ST. PAUL, Minn. - The Minnesota Wild took a two-game deficit and a scoreless tie into the second intermission, clinging tenuously to their chance of climbing back into this Western Conference semifinal series with the Chicago Blackhawks.
Granlund scored twice, Parise had a goal and an assist, and Erik Haula jump-started the Wild by scoring early in the third period in a 4-0 victory over the Blackhawks in Game 3 Tuesday night.
Falling behind by three games would've been devastating against the defending Stanley Cup champions, but the Wild have been here before. They rallied in January after coach Mike Yeo's job was in jeopardy. They surged through April to clinch the first wild-card spot. They won four of the last five games in the previous round to overtake the Colorado Avalanche, getting four tying goals to force overtime and eventually win Game 7 of that series.
"I just kind of expect it, to be honest with you," Yeo said. "That's the leadership we have."
Ilya Bryzgalov made 19 saves for his first shutout in the playoffs in eight years, and the Blackhawks had their lead whittled to 2-1 with their first loss in 2 1/2 weeks.
"Today is a tremendous team effort," Bryzgalov said. "We play very, very, very nice hockey."
Game 4 is Friday in Minnesota.
The announced attendance of 19,416 was the most in franchise history, but the atmosphere didn't match that until shortly after the second intermission. Pucks were whizzing way wide of the net, and clogged shooting lanes led to plenty of thwarted opportunities for both sides.
"They're probably as tight a team as we're going to play all year," Blackhawks coach Joel Quenneville said.
Haula finally brought the fans to their feet.
The rookie centre from Finland, once a standout for the University of Minnesota, started the play from the neutral zone and finished in front of the rush for a tap-in of Justin Fontaine's slick pass through the defence. Then less than 3 minutes later, Granlund took a pass from Jason Pominville and went to his backhand to slip a high shot past Corey Crawford's glove for the 2-0 lead.
The crowd began to taunt the goalie with a "Craw-ford! Craw-ford!" chant, and Parise put the exclamation point on the night with a power-play goal, the first in 25 chances for the Wild over their last two playoff series against the Blackhawks. Then Granlund tacked on an empty-netter with 1:17 left.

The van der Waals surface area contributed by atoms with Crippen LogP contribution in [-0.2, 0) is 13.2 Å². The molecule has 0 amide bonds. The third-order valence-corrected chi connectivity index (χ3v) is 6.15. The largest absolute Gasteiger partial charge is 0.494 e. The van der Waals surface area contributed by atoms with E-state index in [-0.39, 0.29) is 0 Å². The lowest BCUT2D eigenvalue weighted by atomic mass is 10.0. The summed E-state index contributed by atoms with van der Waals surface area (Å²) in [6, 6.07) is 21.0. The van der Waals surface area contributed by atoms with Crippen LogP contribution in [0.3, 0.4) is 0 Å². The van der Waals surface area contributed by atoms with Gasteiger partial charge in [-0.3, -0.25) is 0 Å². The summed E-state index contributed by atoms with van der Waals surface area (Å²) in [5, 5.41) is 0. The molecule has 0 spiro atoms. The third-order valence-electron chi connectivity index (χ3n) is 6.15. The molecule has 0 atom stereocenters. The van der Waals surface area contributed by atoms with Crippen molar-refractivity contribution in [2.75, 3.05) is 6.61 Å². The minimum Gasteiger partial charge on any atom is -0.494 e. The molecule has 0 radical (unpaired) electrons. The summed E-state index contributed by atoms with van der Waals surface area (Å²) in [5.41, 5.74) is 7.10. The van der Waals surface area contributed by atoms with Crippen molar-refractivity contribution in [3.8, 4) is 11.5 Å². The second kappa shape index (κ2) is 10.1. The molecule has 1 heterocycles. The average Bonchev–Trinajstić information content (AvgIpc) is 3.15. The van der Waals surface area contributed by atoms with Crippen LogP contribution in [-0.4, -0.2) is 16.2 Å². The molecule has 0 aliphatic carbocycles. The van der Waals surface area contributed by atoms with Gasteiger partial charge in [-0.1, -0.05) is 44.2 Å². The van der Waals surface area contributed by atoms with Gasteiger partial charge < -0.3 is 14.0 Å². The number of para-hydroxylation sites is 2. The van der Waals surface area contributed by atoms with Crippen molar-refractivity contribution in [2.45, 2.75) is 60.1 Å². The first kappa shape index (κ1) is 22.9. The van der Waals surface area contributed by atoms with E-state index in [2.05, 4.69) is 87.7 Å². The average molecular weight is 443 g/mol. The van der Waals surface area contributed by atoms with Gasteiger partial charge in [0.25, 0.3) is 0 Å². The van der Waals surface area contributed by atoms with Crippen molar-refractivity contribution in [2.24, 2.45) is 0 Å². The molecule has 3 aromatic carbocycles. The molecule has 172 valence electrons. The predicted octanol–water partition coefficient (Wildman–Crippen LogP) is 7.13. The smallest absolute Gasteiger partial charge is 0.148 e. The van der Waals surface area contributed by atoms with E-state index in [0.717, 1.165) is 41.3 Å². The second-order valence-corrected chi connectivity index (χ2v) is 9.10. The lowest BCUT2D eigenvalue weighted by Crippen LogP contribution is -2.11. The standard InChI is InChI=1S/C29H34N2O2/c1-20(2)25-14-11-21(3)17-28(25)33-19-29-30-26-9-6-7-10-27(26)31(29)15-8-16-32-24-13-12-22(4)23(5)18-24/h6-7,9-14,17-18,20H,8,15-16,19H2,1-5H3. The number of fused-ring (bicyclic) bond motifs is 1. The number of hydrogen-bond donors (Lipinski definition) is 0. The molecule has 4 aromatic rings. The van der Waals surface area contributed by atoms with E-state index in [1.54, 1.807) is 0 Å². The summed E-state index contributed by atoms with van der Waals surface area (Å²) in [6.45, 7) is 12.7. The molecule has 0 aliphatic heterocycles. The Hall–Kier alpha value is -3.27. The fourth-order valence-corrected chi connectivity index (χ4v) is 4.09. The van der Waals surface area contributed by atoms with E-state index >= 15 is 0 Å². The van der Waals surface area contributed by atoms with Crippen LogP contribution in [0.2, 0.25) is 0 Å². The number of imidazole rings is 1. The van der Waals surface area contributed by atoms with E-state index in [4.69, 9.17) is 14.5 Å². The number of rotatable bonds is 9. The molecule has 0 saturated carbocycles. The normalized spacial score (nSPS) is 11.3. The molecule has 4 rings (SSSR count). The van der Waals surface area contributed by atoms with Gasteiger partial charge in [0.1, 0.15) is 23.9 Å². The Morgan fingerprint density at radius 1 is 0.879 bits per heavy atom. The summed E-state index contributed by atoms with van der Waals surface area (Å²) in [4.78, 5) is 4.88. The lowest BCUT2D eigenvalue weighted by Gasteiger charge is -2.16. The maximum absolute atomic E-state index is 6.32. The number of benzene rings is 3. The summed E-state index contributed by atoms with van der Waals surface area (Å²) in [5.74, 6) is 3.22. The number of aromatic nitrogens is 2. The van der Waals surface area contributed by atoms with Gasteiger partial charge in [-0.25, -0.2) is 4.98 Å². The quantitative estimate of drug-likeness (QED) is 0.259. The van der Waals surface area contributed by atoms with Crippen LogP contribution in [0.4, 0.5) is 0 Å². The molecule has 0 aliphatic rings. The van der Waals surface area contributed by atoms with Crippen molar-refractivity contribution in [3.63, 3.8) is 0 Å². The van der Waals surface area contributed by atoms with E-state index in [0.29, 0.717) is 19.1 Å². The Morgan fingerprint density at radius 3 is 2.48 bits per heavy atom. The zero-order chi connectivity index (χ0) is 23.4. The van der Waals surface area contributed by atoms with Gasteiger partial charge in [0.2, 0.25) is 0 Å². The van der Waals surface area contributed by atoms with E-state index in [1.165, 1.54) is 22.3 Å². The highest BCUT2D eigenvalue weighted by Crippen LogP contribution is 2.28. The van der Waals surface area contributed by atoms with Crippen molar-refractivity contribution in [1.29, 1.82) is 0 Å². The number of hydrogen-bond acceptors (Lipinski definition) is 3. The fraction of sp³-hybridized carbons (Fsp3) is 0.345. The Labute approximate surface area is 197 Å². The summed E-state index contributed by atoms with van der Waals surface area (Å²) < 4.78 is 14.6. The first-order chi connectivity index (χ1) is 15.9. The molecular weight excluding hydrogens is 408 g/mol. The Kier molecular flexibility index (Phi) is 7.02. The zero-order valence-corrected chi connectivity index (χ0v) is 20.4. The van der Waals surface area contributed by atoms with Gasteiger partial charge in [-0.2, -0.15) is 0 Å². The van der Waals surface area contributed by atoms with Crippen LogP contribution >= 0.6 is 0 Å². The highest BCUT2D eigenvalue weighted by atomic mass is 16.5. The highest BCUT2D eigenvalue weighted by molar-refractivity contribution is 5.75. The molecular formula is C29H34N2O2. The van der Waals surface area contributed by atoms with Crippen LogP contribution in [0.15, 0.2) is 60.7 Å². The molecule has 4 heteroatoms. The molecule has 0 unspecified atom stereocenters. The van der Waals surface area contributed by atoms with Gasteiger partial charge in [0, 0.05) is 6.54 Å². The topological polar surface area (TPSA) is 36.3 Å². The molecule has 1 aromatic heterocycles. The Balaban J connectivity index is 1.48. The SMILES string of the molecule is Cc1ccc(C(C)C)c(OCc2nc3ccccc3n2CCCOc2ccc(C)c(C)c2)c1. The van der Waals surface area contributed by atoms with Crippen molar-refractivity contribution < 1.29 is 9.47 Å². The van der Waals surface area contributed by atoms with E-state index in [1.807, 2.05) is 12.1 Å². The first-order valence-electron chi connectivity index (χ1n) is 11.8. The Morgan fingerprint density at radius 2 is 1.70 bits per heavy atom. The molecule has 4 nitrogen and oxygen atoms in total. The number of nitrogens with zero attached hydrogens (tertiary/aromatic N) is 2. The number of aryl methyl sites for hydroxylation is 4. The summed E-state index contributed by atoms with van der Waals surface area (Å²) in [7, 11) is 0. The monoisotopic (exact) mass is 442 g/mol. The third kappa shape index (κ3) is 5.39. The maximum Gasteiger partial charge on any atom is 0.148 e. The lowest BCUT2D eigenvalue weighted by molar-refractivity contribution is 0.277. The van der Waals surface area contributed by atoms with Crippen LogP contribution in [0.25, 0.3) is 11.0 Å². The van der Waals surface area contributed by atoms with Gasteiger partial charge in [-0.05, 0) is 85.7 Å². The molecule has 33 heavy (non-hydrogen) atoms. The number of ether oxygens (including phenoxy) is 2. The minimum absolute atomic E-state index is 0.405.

"We know when we play like we can, we can beat any team in this league, especially here at home," Granlund said.
Crawford stopped only 14 shots for the Blackhawks, who dropped their first two games to St. Louis in the last round before winning four in a row. Since losing to the Blues on April 19, they took the lead in all six games and outscored their opponents 23-9.
Despite outscoring the Wild 9-3 in the first two games of this series, the Blackhawks have not been able to test Bryzgalov much.
"We can't let it frustrate us. We just have to do something about it," captain Jonathan Toews said, adding: "They're a smart defensive team. Give them credit. But it's more about what we're not doing."
The blue-liners were in full force early for Blackhawks, who blocked a whopping 25 shots in Game 2, six more than the Wild even sent at the net. Niklas Hjalmarsson bravely took one on the neck Sunday, and while the seventh-year veteran was cleared to play, the Swede wasn't even allowed to talk. Quenneville said before the game he wasn't worried about any communication problems between Hjalmarsson and his teammates.
Had he been able to yell, Hjalmarsson would've been easy to hear for most of the night. For all the noise this crowd made in the last round, the synergy between vocal fan support and a relentless attack by the Wild was largely missing during the first 40 minutes. Yeo said this was the tightest-checking game he'd ever been a part of.
The offence came, eventually. Pominville has only one goal in nine playoff games, but he had two assists in this one. Mikko Koivu didn't make the scoring summary, but Yeo said his captain played a critical part in helping stifle the Blackhawks and their top lines.
None of the Wild's top six forwards scored in the first two games, with Parise and Pominville managing the only assists. So this was the right night to bounce back.
"It was pretty familiar territory for us. We knew we had to win the game," Parise said.
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